God took my dear friend and patriot, Tom Overocker, home today. His wife, Junia, was at his bedside in a hospital in Shenyang, China, where he was receiving treatment for an unbearably painful cancer. Today he is free from the long suffering, and is in the arms of God.
Many of you knew Tom from the Perot Movement. Some of you became acquainted with Tom through his blogs on this website. You may have even purchased one of the many unique pens he crafted while living in Dangdong, China, where he taught. Others remember Tom from his years at the Maryland National bank, or from his days in the Virginia real estate market during the late eighties.
I first locked eyes with Tom, when he stood to speak at the spontaneous and raucous meeting in Dallas, just a day after Ross Perot dropped out of the 1992 Presidential Race. He echoed my thoughts. And from the applause he received, he spoke the feelings of many. None of us had any idea that after that meeting, we would spend years laying the foundation to take back America. Twenty-five years later, the impetus for my writing a book about that movement, came from the Holy Spirit, the director of that movement. When I interviewed Tom, he told me that Perot became his hero after reading “On Wings of Eagles”, the account of Perot’s rescue of his employees in an Iranian prison. It’s funny how we never asked each other how we became involved. We just rolled up our sleeves and did what had to be done.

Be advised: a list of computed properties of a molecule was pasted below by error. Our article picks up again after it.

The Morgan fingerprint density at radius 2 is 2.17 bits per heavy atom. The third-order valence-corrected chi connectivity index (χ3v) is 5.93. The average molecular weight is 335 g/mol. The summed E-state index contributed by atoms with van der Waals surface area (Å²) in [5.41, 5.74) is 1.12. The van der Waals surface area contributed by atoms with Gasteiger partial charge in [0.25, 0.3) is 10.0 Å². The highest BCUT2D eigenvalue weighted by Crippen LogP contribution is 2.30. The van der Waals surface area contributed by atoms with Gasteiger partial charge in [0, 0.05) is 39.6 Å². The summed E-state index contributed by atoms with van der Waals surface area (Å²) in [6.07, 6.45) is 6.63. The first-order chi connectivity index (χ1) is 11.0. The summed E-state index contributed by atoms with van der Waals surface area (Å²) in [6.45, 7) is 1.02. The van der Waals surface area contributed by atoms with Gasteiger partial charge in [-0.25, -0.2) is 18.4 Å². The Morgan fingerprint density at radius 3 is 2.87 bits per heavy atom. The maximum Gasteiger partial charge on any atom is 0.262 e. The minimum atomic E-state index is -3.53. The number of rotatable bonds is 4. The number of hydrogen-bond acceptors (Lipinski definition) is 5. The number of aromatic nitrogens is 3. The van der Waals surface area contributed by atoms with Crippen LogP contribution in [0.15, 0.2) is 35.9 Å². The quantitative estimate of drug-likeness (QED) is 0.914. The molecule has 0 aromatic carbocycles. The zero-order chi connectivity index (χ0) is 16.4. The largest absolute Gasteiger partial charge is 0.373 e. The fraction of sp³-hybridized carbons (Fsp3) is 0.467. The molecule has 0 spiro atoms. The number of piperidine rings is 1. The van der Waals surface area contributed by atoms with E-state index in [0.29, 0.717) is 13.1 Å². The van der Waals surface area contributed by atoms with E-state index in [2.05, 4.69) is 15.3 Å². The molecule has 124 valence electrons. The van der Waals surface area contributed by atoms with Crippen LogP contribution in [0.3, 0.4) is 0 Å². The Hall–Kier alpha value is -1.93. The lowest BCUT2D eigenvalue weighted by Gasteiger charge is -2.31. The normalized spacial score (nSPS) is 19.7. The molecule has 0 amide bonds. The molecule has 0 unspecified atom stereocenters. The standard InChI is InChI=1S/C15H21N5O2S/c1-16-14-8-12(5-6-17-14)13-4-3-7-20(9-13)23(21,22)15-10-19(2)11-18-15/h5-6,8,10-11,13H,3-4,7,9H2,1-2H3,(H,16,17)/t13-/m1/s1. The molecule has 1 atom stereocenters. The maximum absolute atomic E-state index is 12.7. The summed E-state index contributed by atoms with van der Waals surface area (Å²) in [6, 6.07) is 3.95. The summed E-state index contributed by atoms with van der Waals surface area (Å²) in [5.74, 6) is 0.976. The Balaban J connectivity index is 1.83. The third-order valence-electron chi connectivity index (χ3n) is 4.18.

After the ’92 election, Tom played a critical role in the establishment of United We Stand America (UWSA), a vibrant 501c4 organization, with chapters in all 50 states. He became Virginia’s UWSA Executive Director, then its Southeast Regional Director. In 1995, Tom became part of the national crew to create a new third party—the Reform Party—in less than a year.
Throughout his life, Tom Overocker was a true gatekeeper. Just recently, in his last months, as he watched what was going on here at home, he wrote many blogs that can be found on these pages, ranging from Opioids to our Civil War Monuments, from North Korea to Immigration.
Just two months ago, almost to the date, I was testing a new Skype camera before an internet interview. I figured I would call Tom, who wouldn’t answer because of the time difference, and test it. I called once and hung up. I hung up quickly two more times, before Tom suddenly appeared on the screen.
“Pat, what’s up?”
I felt terrible. “Oh, I’m so sorry. I didn’t think you would hear this.”
“The computer is in my bedroom,” he said.
“Sorry, Tom,” I blurted. “Love you!”
“Love you, too,” he said.
As I think back through all the memories I have with Tom, tears of job fill my eyes. They are for my friend, who has entered the gates of heaven.